Statement of Competing Interests

The authors have no competing interests.

References

[1]  Ababu Teklemariam, (2005). Water Quality Monitoring in Lake Abaya and Lake Chemo Region: A Research Based on Water Resources of the Abaya-Chamo Basin - South Ethiopia, Ph.D. thesis.
In article      
 
[2]  Adane Sirage. (2006). Water quality and Phytoplankton Dynamics in Legedadi Reservoir. MSc Thesis Addis Ababa University, Addis Ababa 109 pp.
In article      
 
[3]  Ali, M.H.H. 2002. Impact of agricultural and sewage effluents on the ecosystem of Lake Qarun, Egypt. Ph.D. Thesis, Faculty of Science, Al-Azhar University, Egypt.
In article      
 
[4]  APHA (American Public Health Association) 1992. Standard Methods for the Examination of Water and Wastewater. 18th ed., Greenberg, A.E.; Clesceri, L.S. & Eaton, A.D. (editors). APHA, WEF & AWWA, Washington D.C.
In article      
 
[5]  Boyd, C.E. (1979): Water quality in warm water fish ponds, Agricultural Experiment station, Auburn University, Alabama, USA.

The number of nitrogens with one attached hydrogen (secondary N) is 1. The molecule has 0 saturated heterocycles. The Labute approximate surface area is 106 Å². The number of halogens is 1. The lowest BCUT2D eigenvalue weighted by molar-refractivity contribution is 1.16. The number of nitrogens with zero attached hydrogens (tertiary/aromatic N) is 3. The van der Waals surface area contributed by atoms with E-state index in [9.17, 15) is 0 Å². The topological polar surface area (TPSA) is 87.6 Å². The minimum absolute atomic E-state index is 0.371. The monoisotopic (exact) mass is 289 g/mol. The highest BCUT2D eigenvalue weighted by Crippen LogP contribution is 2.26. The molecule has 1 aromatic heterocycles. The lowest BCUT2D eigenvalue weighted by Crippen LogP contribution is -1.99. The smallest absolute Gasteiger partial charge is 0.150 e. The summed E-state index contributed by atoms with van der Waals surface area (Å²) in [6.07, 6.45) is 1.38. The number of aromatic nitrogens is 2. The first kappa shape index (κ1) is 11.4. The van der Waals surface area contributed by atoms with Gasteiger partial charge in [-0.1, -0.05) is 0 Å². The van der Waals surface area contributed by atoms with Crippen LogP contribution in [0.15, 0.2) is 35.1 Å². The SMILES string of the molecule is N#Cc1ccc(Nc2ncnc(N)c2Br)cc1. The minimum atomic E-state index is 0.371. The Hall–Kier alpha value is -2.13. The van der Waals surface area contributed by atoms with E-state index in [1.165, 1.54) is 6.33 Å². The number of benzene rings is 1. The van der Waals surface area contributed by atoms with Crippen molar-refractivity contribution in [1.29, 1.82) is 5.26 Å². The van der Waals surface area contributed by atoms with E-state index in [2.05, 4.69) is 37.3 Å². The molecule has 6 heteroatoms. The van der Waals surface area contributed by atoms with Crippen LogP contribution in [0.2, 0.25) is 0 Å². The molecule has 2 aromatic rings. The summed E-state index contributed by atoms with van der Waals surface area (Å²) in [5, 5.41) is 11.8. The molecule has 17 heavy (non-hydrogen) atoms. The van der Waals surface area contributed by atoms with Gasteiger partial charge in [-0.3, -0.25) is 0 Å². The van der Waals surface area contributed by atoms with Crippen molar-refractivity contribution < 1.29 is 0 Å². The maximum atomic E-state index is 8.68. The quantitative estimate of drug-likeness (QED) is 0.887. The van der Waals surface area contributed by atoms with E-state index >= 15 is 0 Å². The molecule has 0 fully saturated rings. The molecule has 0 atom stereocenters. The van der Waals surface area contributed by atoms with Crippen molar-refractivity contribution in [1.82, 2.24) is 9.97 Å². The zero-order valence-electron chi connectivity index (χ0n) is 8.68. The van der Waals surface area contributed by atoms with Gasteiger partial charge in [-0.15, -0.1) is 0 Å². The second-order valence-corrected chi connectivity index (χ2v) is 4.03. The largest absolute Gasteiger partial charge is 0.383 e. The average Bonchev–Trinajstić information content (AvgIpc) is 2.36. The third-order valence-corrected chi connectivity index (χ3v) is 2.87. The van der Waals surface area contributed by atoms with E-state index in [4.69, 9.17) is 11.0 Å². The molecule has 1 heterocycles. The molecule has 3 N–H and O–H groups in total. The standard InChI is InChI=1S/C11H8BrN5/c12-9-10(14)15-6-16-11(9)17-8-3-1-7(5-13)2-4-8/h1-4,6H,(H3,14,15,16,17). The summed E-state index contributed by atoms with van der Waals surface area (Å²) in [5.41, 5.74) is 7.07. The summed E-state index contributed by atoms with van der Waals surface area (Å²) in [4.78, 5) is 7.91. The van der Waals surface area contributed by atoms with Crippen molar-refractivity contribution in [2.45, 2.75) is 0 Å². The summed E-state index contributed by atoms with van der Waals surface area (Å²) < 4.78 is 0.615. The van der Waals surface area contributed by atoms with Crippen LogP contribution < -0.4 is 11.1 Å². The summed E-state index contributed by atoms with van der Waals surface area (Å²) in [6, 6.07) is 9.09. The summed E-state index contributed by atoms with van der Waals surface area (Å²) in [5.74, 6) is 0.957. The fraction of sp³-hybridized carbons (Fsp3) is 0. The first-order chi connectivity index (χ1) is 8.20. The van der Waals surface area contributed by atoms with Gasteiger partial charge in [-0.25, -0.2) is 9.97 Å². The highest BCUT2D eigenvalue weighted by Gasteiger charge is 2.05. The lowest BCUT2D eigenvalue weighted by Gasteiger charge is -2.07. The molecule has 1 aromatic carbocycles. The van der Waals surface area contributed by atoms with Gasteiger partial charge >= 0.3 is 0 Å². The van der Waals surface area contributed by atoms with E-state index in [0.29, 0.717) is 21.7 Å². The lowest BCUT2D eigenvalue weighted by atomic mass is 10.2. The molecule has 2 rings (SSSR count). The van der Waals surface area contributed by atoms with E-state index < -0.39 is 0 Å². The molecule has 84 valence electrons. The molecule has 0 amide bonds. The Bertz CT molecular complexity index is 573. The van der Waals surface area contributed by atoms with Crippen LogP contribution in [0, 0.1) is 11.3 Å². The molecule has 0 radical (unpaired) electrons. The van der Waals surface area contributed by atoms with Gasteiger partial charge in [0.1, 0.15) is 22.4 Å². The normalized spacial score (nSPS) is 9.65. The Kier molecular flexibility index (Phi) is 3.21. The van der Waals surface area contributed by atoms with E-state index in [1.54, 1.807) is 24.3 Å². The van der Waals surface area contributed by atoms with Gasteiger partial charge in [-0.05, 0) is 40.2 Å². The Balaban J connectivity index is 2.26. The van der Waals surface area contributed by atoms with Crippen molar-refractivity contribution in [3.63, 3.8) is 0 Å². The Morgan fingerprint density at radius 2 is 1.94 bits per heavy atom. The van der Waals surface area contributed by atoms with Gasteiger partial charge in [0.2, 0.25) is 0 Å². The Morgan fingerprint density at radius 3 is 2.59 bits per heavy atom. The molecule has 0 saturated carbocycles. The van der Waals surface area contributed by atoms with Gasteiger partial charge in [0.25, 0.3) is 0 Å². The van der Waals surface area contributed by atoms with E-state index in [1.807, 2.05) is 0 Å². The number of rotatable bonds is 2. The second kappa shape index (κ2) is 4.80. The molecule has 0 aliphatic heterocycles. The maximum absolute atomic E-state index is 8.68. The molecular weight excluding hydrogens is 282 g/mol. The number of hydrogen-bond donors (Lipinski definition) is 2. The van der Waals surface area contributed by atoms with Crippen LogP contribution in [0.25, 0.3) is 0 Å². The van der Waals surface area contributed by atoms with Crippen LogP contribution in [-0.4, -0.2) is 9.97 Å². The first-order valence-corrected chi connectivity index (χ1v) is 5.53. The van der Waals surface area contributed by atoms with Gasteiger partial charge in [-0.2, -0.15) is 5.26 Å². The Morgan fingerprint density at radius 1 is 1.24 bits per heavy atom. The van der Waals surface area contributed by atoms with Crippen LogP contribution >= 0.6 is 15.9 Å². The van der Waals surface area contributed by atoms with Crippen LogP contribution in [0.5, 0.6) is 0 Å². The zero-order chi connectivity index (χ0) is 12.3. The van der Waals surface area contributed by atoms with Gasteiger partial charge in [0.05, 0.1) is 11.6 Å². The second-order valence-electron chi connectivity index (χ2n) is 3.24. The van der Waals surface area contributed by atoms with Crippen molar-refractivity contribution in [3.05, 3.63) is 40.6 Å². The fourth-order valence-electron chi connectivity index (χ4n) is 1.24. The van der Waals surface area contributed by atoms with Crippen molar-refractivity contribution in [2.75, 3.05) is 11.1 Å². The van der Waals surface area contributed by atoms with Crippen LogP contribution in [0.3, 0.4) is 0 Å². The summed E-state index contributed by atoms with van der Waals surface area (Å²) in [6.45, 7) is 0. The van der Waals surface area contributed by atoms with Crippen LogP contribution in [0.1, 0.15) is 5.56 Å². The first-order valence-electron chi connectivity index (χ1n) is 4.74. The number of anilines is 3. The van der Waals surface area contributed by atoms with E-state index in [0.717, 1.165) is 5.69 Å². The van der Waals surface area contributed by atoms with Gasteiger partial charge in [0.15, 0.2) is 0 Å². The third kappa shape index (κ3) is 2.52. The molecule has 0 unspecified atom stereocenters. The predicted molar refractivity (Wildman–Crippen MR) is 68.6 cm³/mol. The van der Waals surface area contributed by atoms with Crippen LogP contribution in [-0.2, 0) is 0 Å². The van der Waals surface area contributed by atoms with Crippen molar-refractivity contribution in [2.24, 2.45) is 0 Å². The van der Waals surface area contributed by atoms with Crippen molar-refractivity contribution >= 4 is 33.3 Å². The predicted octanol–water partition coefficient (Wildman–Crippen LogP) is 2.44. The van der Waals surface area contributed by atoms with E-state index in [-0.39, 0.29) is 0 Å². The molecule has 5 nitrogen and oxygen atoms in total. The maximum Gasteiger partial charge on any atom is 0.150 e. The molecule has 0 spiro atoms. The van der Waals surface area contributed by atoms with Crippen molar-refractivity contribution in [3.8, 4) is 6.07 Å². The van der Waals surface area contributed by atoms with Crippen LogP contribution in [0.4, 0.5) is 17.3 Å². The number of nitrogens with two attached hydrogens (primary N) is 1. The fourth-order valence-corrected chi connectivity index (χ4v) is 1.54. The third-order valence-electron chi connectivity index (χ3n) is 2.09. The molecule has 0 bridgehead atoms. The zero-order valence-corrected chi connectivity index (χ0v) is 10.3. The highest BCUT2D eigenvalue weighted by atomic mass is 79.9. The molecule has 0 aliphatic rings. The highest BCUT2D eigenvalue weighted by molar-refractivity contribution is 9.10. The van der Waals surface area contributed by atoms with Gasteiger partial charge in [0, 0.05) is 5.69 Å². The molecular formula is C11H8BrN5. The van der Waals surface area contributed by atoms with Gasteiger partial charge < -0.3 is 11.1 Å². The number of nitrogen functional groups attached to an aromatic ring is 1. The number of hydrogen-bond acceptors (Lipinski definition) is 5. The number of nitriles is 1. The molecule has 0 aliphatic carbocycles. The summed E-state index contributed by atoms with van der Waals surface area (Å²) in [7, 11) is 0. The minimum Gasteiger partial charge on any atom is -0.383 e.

In article      
 
[6]  Boyd, C.E. 1990. "Water quality in ponds for Aquaculture". Birmingham Publishing Co. Birmingham, Alabama, USA.
In article      
 
[7]  Clarke, M.L.; D.G. Harvey and D.J. Humphreys, (1981). Veterinary Toxicology. 2nd ed., ELBS & Bailliére Tindall, London.
In article      
 
[8]  Demeke Kifle. (1985). Variation in phytoplankton primary production in relation to light and nutrients in Lake Awassa. MSc Thesis, Addis Ababa University, Addis Ababa: 108 pp.
In article      
 
[9]  Elizabeth Kebede, Zinabu Gebre-Mariam and Ahlgren, I. (1994). The Ethiopian rift valley lakes. Chemical characterstics along a salinity alkalinity series. Hydrobiologia 288: 1-22.
In article      CrossRef
 
[10]  Eyasu Shumbulo. (2004). The temporal and spatial variations in the biomass and photosynthetic production of phytoplankton in relation to some physico- chemical variables in Lake Chamo Ethiopia. MSc Thesis, Addis Ababa University, Addis Ababa. 72 pp
In article      
 
[11]  FAO 1987. Committee for Inland Fisheries of Africa, Report of the first session of the Working Party on pollution and fisheries, Accra, Ghana, 16-20 June 1986. FAO Fisheries Report, 369: 23-36.
In article      
 
[12]  FAO (1992). Committee for Inland Fisheries of Africa. Report of the third session of the Working Party on Pollution and Fisheries. Accra, Ghana, 25-29 November 1991. FAO Fisheries Report, 471, Rome, FAO.